How Did Things Ever Get This Good?

It's an oft-repeated saying in photography that the camera doesn't matter. All that fancy equipment is a waste of money, and good shots are from inspired photographers with well-trained eyes.

Of course no one actually believes that.

Clearly some photos are just too good to be taken with some $200 camera from Target, and there must be a reason that pros can buy two-thousand dollar lenses and three-thousand dollar camera bodies. The "camera doesn't matter" folklore is all touchy-feely and inspirational and rolls off the tongue easily enough, and then everyone runs back to their Nikon rumor sites and over-analyzes the differences between various models, and thinks about how much better photos will turn out after the next hardware refresh cycle.

But the original saying is actually correct. It's just hard to accept, because it's fun to compare and lust after all the toys available to the modern photographer. I've finally realized that some of those photos that once made me say "Wow, I wish I had a camera like that!" might look casual, but often involve elaborate lighting set-ups. If you could pull back and see more than just the framed shot, there would be a light box over here, and a flash bounced off of a big white sheet over there, and so on. Yes, there's a lot of work involved, but the camera is incorrectly assumed to be doing more than it really is. In fact it's difficult to find a truly bad camera.

What, if anything, does this have to do with programming?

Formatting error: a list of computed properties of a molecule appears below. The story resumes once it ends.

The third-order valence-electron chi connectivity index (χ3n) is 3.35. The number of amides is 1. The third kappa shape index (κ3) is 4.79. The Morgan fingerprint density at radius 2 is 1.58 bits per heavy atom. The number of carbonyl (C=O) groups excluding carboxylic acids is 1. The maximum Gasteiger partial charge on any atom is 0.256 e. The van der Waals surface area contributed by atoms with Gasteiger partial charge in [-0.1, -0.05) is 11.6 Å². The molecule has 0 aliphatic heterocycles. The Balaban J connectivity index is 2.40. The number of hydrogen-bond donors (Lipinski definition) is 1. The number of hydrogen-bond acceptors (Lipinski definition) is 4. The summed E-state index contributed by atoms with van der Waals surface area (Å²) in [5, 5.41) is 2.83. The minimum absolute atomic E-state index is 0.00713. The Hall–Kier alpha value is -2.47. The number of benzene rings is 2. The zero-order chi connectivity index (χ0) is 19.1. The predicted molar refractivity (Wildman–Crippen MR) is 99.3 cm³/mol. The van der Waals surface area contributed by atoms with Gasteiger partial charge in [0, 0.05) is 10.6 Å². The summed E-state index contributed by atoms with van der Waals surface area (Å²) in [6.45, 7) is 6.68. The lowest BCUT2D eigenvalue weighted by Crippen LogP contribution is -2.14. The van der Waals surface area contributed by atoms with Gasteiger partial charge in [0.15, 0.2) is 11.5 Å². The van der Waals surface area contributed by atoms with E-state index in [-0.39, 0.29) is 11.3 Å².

Life is good if you have applications or tools or games that you want to write. Even a language like Ruby, which tends to hang near the bottom of any performance-oriented benchmark, is thousands of times faster than BASICs that people were learning to program 8-bit home computers with in the 1980s. That's not an exaggeration, I do mean thousands.

The world is brimming with excellent programming languages: Python, Clojure, Scala, Perl, Javascript, OCaml, Haskell, Erlang, Lua. Most slams against individual languages are meaningless in the overall scheme of things. If you like Lisp, go for it. There's no reason you can't use it to do what you want to do. String handling is poor in Erlang? Compared to what? Who cares, it's so much easier to use than anything I was programming with twenty years ago that it's not worth discussing. Perl is ugly? It doesn't matter to me; it's fun to program in.

Far, far, too much time has been spent debating the merits of various programming languages. Until one comes along that truly gives me a full magnitude increase in productivity over everything else, I'm good.